The multiplayer mechanics are very familiar to previous installments but less invasive - literally. In Dark Souls, for example, if you had restored your humanity, you were at risk of being invaded practically at any time. In Elden Ring, you either have to be in co-op mode or have to use a certain collectible called the “Taunter’s Tongue” to be invaded. It can still be inconvenient to be running around doing your thing only to get dunked on by some kid, but in this entry, you have to be asking for it anyway. You still have the few random NPC invasions as in other titles, but those don’t count as multiplayer in my book. Lastly, If you’re planning on playing with any friends, absolutely take advantage of the multiplayer group/password system. Not only does it help keep summons confined to your preferred group, but there are subtle traces you leave behind in each others’ worlds and bonuses you share when completing milestones. I think it’s a pretty cool feature.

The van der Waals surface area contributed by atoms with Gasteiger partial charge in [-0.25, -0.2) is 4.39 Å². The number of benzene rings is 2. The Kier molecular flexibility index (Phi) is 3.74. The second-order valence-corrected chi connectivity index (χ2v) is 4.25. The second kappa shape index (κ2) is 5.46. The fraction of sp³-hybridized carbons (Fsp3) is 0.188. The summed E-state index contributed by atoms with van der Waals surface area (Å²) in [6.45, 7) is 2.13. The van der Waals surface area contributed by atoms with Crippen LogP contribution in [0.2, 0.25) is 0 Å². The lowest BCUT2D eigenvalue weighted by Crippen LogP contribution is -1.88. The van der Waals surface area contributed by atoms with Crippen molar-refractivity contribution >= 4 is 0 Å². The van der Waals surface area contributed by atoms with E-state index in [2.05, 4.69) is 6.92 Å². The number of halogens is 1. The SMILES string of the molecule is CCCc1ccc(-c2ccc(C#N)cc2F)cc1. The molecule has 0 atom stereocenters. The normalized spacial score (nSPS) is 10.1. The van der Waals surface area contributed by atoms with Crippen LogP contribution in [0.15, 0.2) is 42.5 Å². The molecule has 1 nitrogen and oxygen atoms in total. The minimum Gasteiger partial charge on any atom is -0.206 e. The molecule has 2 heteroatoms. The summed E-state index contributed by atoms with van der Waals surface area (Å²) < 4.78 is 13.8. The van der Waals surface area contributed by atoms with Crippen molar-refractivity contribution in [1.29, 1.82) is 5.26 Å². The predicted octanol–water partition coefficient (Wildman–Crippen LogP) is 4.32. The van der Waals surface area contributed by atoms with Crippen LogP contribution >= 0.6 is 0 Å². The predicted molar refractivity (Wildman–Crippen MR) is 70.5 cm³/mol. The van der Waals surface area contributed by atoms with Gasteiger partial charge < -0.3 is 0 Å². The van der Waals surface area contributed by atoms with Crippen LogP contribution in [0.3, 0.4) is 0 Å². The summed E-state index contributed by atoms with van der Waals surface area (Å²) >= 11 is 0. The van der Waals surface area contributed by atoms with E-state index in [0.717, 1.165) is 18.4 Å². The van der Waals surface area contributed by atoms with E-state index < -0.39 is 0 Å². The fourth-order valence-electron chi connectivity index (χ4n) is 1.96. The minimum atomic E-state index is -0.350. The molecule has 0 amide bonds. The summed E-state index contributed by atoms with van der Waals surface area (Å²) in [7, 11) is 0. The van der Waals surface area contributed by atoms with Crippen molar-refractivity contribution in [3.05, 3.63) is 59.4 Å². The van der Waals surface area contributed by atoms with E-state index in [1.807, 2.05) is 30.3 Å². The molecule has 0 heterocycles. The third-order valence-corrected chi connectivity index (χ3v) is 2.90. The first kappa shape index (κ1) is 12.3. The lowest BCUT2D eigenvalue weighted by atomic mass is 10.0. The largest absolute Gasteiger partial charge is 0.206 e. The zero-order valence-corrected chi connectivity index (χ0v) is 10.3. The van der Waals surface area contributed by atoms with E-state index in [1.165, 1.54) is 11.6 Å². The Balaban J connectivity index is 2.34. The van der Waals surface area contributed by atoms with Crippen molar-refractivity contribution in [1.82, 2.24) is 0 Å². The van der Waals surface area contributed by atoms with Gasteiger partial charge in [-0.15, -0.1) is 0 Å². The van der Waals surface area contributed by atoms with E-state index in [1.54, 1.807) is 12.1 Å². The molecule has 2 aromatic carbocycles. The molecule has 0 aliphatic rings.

So if you’re just getting started with Elden Ring, I have a few non-spoiler tips for you. I’ve talked about exploration, and that would be my number one recommendation for anyone - explore! The bosses are just as tough as any other title, if not more so, and exploring the vast world offers much-needed experience and loot to help you out. So far, my experience has been: explore, find a boss, try to fight the boss, die in humiliation, explore and level, attempt said boss fight, die in humiliation, explore and level, kill the boss. If you’re new to the From Software realm, be patient with yourself. Their games are notoriously difficult, as I’m sure you know, but they are highly rewarding. Stick to it because eventually, the game's feel will click in for you, but expect to die - a lot. Take your time, read item descriptions, talk to everyone you can (and more than once, because they usually have more to say than just the first time you click on ‘em), and if you run into something too tough, go exploring! Also, make sure you explore the world at different times of day.